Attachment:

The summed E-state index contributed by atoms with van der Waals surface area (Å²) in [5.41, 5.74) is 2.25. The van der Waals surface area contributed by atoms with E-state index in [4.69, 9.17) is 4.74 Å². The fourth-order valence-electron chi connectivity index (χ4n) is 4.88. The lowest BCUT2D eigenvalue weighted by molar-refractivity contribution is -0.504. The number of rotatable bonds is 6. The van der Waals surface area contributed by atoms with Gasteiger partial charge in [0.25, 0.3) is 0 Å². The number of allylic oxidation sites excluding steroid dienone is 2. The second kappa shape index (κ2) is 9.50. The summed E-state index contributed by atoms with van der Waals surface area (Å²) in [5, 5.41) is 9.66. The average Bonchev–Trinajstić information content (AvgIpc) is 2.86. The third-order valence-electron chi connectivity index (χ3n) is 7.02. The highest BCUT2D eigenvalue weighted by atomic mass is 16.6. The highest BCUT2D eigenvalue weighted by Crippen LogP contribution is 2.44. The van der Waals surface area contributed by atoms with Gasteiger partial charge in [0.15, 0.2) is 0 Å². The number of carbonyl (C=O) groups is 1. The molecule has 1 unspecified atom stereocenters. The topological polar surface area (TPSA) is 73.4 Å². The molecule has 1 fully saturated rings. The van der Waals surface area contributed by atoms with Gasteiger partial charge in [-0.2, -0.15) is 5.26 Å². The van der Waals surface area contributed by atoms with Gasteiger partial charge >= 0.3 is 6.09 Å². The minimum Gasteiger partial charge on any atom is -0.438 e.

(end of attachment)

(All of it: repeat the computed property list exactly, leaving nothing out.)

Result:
The summed E-state index contributed by atoms with van der Waals surface area (Å²) in [5.41, 5.74) is 2.25. The van der Waals surface area contributed by atoms with E-state index in [4.69, 9.17) is 4.74 Å². The fourth-order valence-electron chi connectivity index (χ4n) is 4.88. The lowest BCUT2D eigenvalue weighted by molar-refractivity contribution is -0.504. The number of rotatable bonds is 6. The van der Waals surface area contributed by atoms with Gasteiger partial charge in [0.25, 0.3) is 0 Å². The number of allylic oxidation sites excluding steroid dienone is 2. The second kappa shape index (κ2) is 9.50. The summed E-state index contributed by atoms with van der Waals surface area (Å²) in [5, 5.41) is 9.66. The average Bonchev–Trinajstić information content (AvgIpc) is 2.86. The third-order valence-electron chi connectivity index (χ3n) is 7.02. The highest BCUT2D eigenvalue weighted by atomic mass is 16.6. The highest BCUT2D eigenvalue weighted by Crippen LogP contribution is 2.44. The van der Waals surface area contributed by atoms with Gasteiger partial charge in [0.15, 0.2) is 0 Å². The number of carbonyl (C=O) groups is 1. The molecule has 1 unspecified atom stereocenters. The topological polar surface area (TPSA) is 73.4 Å². The molecule has 1 fully saturated rings. The van der Waals surface area contributed by atoms with Gasteiger partial charge in [-0.2, -0.15) is 5.26 Å². The van der Waals surface area contributed by atoms with Gasteiger partial charge >= 0.3 is 6.09 Å². The minimum Gasteiger partial charge on any atom is -0.438 e.